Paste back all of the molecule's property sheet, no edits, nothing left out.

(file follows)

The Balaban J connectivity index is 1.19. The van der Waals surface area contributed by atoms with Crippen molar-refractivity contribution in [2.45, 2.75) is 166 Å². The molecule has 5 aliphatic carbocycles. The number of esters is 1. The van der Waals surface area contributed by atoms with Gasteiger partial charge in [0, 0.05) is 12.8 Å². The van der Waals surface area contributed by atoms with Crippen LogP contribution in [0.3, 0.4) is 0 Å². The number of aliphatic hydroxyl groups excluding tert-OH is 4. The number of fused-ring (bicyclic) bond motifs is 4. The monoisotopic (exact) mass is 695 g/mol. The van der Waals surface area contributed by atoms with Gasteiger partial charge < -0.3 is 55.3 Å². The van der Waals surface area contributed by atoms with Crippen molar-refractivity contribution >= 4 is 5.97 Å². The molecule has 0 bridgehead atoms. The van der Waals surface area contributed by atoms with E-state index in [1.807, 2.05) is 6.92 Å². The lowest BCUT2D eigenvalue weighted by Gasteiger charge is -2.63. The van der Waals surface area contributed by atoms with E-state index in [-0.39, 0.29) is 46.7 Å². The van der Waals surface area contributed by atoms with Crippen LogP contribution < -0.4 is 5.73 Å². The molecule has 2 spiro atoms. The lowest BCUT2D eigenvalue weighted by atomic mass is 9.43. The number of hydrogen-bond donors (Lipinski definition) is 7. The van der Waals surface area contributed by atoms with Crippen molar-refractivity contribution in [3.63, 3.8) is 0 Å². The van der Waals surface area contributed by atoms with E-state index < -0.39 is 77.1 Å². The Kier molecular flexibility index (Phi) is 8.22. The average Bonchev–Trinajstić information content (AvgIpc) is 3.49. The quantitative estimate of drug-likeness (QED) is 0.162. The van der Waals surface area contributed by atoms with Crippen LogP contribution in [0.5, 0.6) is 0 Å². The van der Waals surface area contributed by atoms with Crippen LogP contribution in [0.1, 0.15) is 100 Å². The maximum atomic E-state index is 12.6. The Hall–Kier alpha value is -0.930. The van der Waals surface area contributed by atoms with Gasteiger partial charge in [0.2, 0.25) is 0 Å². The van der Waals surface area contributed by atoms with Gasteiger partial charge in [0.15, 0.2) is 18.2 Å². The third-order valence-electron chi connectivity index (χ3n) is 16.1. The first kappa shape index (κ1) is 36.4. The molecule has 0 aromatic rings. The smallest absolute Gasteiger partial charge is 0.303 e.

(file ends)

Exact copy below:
The Balaban J connectivity index is 1.19. The van der Waals surface area contributed by atoms with Crippen molar-refractivity contribution in [2.45, 2.75) is 166 Å². The molecule has 5 aliphatic carbocycles. The number of esters is 1. The van der Waals surface area contributed by atoms with Gasteiger partial charge in [0, 0.05) is 12.8 Å². The van der Waals surface area contributed by atoms with Crippen LogP contribution in [0.3, 0.4) is 0 Å². The number of aliphatic hydroxyl groups excluding tert-OH is 4. The number of fused-ring (bicyclic) bond motifs is 4. The monoisotopic (exact) mass is 695 g/mol. The van der Waals surface area contributed by atoms with Gasteiger partial charge < -0.3 is 55.3 Å². The van der Waals surface area contributed by atoms with Crippen molar-refractivity contribution >= 4 is 5.97 Å². The molecule has 0 bridgehead atoms. The van der Waals surface area contributed by atoms with E-state index in [1.807, 2.05) is 6.92 Å². The lowest BCUT2D eigenvalue weighted by Gasteiger charge is -2.63. The van der Waals surface area contributed by atoms with E-state index in [-0.39, 0.29) is 46.7 Å². The van der Waals surface area contributed by atoms with Crippen LogP contribution < -0.4 is 5.73 Å². The molecule has 2 spiro atoms. The lowest BCUT2D eigenvalue weighted by atomic mass is 9.43. The number of hydrogen-bond donors (Lipinski definition) is 7. The van der Waals surface area contributed by atoms with Crippen molar-refractivity contribution in [3.63, 3.8) is 0 Å². The van der Waals surface area contributed by atoms with E-state index < -0.39 is 77.1 Å². The Kier molecular flexibility index (Phi) is 8.22. The average Bonchev–Trinajstić information content (AvgIpc) is 3.49. The quantitative estimate of drug-likeness (QED) is 0.162. The van der Waals surface area contributed by atoms with Crippen LogP contribution in [0.5, 0.6) is 0 Å². The van der Waals surface area contributed by atoms with Crippen LogP contribution in [0.1, 0.15) is 100 Å². The maximum atomic E-state index is 12.6. The Hall–Kier alpha value is -0.930. The van der Waals surface area contributed by atoms with Gasteiger partial charge in [0.2, 0.25) is 0 Å². The van der Waals surface area contributed by atoms with Gasteiger partial charge in [0.15, 0.2) is 18.2 Å². The third-order valence-electron chi connectivity index (χ3n) is 16.1. The first kappa shape index (κ1) is 36.4. The molecule has 0 aromatic rings. The smallest absolute Gasteiger partial charge is 0.303 e.